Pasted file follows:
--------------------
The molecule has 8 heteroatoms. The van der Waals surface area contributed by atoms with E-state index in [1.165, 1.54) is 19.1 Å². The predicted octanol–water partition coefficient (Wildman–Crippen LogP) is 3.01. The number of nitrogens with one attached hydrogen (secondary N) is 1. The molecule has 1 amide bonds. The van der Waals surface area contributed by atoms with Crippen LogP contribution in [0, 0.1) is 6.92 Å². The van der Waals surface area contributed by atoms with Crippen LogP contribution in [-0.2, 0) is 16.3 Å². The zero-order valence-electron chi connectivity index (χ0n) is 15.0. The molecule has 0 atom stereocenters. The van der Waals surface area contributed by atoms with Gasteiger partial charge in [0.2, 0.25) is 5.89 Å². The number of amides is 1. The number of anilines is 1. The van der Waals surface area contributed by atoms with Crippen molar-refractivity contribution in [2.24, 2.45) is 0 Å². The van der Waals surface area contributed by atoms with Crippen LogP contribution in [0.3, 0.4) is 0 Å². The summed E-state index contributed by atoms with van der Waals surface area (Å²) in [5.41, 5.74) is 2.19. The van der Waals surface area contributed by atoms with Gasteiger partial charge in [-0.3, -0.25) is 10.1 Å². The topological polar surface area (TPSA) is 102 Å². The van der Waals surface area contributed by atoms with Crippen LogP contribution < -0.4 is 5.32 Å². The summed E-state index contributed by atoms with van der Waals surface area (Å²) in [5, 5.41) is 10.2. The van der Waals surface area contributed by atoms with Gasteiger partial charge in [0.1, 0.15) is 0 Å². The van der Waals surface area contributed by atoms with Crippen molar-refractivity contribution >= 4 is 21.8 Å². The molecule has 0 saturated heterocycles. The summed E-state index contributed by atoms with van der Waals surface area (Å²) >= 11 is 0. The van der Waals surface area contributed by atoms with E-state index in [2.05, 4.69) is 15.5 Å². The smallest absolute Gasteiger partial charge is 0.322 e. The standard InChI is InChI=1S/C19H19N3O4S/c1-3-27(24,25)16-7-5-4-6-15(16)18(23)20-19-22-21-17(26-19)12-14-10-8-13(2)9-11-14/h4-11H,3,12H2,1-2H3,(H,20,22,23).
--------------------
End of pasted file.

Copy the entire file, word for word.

The molecule has 8 heteroatoms. The van der Waals surface area contributed by atoms with E-state index in [1.165, 1.54) is 19.1 Å². The predicted octanol–water partition coefficient (Wildman–Crippen LogP) is 3.01. The number of nitrogens with one attached hydrogen (secondary N) is 1. The molecule has 1 amide bonds. The van der Waals surface area contributed by atoms with Crippen LogP contribution in [0, 0.1) is 6.92 Å². The van der Waals surface area contributed by atoms with Crippen LogP contribution in [-0.2, 0) is 16.3 Å². The zero-order valence-electron chi connectivity index (χ0n) is 15.0. The molecule has 0 atom stereocenters. The van der Waals surface area contributed by atoms with Gasteiger partial charge in [0.2, 0.25) is 5.89 Å². The number of amides is 1. The number of anilines is 1. The van der Waals surface area contributed by atoms with Crippen molar-refractivity contribution in [2.24, 2.45) is 0 Å². The van der Waals surface area contributed by atoms with Crippen LogP contribution in [0.3, 0.4) is 0 Å². The summed E-state index contributed by atoms with van der Waals surface area (Å²) in [5.41, 5.74) is 2.19. The van der Waals surface area contributed by atoms with Gasteiger partial charge in [-0.3, -0.25) is 10.1 Å². The topological polar surface area (TPSA) is 102 Å². The van der Waals surface area contributed by atoms with Crippen LogP contribution < -0.4 is 5.32 Å². The summed E-state index contributed by atoms with van der Waals surface area (Å²) in [5, 5.41) is 10.2. The van der Waals surface area contributed by atoms with Gasteiger partial charge in [0.1, 0.15) is 0 Å². The van der Waals surface area contributed by atoms with Crippen molar-refractivity contribution >= 4 is 21.8 Å². The molecule has 0 saturated heterocycles. The summed E-state index contributed by atoms with van der Waals surface area (Å²) >= 11 is 0. The van der Waals surface area contributed by atoms with E-state index in [2.05, 4.69) is 15.5 Å². The smallest absolute Gasteiger partial charge is 0.322 e. The standard InChI is InChI=1S/C19H19N3O4S/c1-3-27(24,25)16-7-5-4-6-15(16)18(23)20-19-22-21-17(26-19)12-14-10-8-13(2)9-11-14/h4-11H,3,12H2,1-2H3,(H,20,22,23).